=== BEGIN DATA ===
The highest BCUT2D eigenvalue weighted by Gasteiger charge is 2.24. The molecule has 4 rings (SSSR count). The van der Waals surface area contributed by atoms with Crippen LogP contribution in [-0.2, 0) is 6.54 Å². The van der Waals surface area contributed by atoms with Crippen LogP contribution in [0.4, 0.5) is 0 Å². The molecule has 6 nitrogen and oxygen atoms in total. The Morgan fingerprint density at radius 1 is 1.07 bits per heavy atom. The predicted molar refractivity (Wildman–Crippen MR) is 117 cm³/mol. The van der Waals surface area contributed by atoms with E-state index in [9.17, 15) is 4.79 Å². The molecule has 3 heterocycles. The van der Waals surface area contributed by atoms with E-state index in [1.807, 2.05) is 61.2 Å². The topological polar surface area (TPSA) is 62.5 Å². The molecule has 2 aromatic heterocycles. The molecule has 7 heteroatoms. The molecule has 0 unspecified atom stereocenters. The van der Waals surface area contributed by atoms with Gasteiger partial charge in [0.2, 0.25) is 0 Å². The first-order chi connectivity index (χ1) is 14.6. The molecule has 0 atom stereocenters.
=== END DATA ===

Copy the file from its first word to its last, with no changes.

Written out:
The highest BCUT2D eigenvalue weighted by Gasteiger charge is 2.24. The molecule has 4 rings (SSSR count). The van der Waals surface area contributed by atoms with Crippen LogP contribution in [-0.2, 0) is 6.54 Å². The van der Waals surface area contributed by atoms with Crippen LogP contribution in [0.4, 0.5) is 0 Å². The molecule has 6 nitrogen and oxygen atoms in total. The Morgan fingerprint density at radius 1 is 1.07 bits per heavy atom. The predicted molar refractivity (Wildman–Crippen MR) is 117 cm³/mol. The van der Waals surface area contributed by atoms with E-state index in [9.17, 15) is 4.79 Å². The molecule has 3 heterocycles. The van der Waals surface area contributed by atoms with E-state index in [1.807, 2.05) is 61.2 Å². The topological polar surface area (TPSA) is 62.5 Å². The molecule has 2 aromatic heterocycles. The molecule has 7 heteroatoms. The molecule has 0 unspecified atom stereocenters. The van der Waals surface area contributed by atoms with Gasteiger partial charge in [0.2, 0.25) is 0 Å². The first-order chi connectivity index (χ1) is 14.6. The molecule has 0 atom stereocenters.